What the Election Means for NASCUS

A special message from Mary Martha Fortney, President and CEO
November 2012

With the elections over, NASCUS is looking ahead to what they mean for legislation and federal agency appointments of importance to the state credit union system.

Of critical importance to the state system, of course, are the NCUA Board appointments. As some have already pointed out, with Gigi Hyland leaving this past fall, Board Member Fryzel’s term expiring in August, 2013 and Chairman Matz’ term expiring in Spring of 2015, President Obama will likely appoint three new NCUA Board members before he leaves office. NASCUS sees this as an opportunity to successfully focus intense efforts on ensuring that there is a representative of the state system on the NCUA Board.

Speaking of NCUA leadership, there is critical change happening at NCUA at the management level as well. With Dave Marquis and Kent Buckham retiring at the end of the year, and Mark Treichel taking over as Executive Director, and a new Region 1 Director yet to be announced, NASCUS will continue to ensure the state prospective is heard and strengthen the partnership between states and the NCUA. With respect to incoming Executive Director Treichel, NASCUS expects to build on the solid relationship we have with Mark as Director of Region I. Kent Buckham's replacement, Gail Lester in the Office of Consumer Protection, is new to us, but we expect a strong working relationship there as NASCUS and state regulators have experience working with staff on House Financial Services Committee, where she has worked since 2007.

Beyond NCUA, what does the 113th Congress hold for NASCUS members? First, House Financial Services Committee Chairman Spencer Bachus is term-limited and must step down as chairman. The growing consensus in Washington is that Jeb Hensarling (R-TX) will likely become Chairman. On the Democratic side, ranking member Barney Frank (D-MA) is retiring. Congresswoman Maxine Waters (D-CA) will likely become Ranking member. In addition, new Republican and Democratic Committee members are expected to replace the members who are not returning to the 113th Congress. NASCUS is closely following the process as committee assignments are made. We will ensure the incoming Financial Services Committee is thoroughly briefed on issues of importance to the state system.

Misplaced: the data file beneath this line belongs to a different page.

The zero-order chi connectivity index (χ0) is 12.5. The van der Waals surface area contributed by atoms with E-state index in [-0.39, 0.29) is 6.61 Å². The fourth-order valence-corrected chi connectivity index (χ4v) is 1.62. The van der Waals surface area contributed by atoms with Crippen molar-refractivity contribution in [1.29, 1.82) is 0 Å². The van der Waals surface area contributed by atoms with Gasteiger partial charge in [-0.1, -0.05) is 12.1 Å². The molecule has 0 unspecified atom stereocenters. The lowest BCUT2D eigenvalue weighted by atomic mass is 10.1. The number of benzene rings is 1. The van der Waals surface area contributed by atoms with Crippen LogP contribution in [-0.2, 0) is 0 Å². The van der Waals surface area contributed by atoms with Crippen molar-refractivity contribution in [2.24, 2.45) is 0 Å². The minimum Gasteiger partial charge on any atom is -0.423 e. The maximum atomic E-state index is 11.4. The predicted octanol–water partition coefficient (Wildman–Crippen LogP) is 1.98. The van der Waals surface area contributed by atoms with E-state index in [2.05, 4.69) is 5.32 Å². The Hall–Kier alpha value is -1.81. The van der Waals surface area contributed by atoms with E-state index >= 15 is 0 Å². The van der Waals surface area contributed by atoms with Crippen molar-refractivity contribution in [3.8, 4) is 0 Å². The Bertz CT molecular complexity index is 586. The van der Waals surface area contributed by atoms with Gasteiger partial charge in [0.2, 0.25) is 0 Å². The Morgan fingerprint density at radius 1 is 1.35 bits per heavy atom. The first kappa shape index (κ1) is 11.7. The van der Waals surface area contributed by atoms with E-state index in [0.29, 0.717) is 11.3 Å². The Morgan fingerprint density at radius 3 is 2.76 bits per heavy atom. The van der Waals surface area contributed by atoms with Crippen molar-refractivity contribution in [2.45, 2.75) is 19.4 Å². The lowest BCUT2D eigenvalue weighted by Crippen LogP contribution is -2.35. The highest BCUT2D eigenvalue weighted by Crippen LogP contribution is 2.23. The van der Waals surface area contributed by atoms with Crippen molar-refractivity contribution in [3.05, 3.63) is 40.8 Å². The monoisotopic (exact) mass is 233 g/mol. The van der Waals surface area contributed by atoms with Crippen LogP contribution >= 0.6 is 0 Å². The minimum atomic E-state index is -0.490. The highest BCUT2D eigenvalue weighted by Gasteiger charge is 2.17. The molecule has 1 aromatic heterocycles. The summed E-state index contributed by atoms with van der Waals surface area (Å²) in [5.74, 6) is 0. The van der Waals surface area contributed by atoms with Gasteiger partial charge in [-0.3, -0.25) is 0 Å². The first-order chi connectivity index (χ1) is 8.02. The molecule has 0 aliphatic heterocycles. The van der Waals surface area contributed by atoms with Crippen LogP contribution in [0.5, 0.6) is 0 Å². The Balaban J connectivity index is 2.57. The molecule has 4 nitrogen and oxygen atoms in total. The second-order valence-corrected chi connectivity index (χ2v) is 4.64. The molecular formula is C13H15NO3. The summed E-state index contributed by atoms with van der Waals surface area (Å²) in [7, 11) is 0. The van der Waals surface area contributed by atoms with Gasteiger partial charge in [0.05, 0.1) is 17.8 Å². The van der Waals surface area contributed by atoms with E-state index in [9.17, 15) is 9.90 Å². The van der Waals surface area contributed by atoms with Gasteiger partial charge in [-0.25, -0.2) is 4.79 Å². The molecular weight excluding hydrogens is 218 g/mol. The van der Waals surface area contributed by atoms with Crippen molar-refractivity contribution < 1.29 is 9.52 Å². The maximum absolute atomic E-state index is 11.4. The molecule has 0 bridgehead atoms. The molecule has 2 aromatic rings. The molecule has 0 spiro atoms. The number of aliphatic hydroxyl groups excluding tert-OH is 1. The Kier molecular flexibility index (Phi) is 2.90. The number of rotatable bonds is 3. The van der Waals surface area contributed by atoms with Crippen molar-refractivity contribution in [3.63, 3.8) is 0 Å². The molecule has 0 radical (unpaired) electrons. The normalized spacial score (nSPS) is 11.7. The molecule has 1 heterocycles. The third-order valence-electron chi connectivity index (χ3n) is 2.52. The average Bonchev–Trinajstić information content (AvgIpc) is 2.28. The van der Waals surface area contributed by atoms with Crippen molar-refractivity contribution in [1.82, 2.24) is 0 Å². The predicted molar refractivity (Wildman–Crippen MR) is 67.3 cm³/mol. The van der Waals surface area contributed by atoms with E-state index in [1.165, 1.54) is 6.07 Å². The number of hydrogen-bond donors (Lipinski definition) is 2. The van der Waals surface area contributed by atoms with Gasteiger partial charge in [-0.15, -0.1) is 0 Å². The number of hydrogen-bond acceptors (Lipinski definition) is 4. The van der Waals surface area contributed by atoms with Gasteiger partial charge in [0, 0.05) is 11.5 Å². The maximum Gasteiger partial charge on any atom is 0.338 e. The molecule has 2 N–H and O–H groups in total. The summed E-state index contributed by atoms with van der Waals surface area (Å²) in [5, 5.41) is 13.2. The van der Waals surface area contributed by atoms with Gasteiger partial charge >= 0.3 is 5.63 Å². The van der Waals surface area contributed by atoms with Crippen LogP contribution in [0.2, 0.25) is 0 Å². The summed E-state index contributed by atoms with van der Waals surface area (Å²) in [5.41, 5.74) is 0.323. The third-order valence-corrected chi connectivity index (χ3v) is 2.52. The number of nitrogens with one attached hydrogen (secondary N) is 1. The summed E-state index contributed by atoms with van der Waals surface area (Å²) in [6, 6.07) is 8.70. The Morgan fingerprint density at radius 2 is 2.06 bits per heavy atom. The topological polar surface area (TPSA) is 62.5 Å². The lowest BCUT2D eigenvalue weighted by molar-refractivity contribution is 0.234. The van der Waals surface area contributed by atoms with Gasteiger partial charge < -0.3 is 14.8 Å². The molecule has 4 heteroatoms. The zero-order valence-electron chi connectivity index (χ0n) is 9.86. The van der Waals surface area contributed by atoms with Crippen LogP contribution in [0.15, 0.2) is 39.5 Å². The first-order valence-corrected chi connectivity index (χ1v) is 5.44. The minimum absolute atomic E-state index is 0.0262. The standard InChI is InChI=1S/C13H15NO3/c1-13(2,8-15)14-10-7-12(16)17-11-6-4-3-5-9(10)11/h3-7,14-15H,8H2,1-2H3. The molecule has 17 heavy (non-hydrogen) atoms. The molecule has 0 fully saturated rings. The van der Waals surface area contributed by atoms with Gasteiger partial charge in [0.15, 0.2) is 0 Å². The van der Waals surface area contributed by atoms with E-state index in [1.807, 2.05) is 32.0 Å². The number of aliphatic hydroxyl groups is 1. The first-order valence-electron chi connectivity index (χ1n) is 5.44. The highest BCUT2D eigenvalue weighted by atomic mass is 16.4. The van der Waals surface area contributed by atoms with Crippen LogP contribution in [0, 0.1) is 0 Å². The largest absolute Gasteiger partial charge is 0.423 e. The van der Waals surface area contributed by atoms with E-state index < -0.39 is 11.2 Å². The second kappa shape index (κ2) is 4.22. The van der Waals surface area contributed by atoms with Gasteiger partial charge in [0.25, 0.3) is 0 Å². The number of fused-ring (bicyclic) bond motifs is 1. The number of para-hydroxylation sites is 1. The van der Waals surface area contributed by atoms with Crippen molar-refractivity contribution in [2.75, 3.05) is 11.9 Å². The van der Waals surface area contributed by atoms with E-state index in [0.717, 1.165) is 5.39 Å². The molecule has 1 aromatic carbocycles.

Of course, the Senate Banking Committee will change as well. Sources tell us that if Ranking Member Richard Shelby (R-AL) becomes Ranking Member of the Senate Appropriations Committee as expected, it is likely that Senator Michael Crapo (R-ID) will become Ranking Member of the Senate Banking Committee. Senator Crapo is a strong supporter of the state regulatory system. However, perhaps the biggest news with regard to the Senate Banking Committee is the developing battle over whether Senator Elect Elizabeth Warren (D-MA), "the architect of the Consumer Financial Protection Bureau," will be appointed to the Committee.

Aside from NCUA board appointments, NASCUS remains focused on achieving supplemental capital for credit unions. In addition to educating new and tenured legislators about the state credit union system, NASCUS will continue its legislative advocacy for capital reform. Also on our watch list is proposed legislation (H.R. 1909 and H.R. 6139) that would establish a federal charter for non-depository consumer credit industries, including payday lenders, check cashers and issuers of stored value cards. In addition, we are monitoring S. 2160, the Financial Institutions Examination Fairness and Reform Act, a nearly identical legislation to H.R. 3461, the House version of exam fairness. Though these bills on examination fairness focus on federal examinations only, NASCUS is watching closely for issues that might eventually impact the state system.

As announcements are made regarding Committees and other issues for the 113th Congress, NASCUS will post updates to its Legislative Affairs page here at www.nascus.org.

In the meantime, we are wishing all NASCUS members a very Happy Thanksgiving.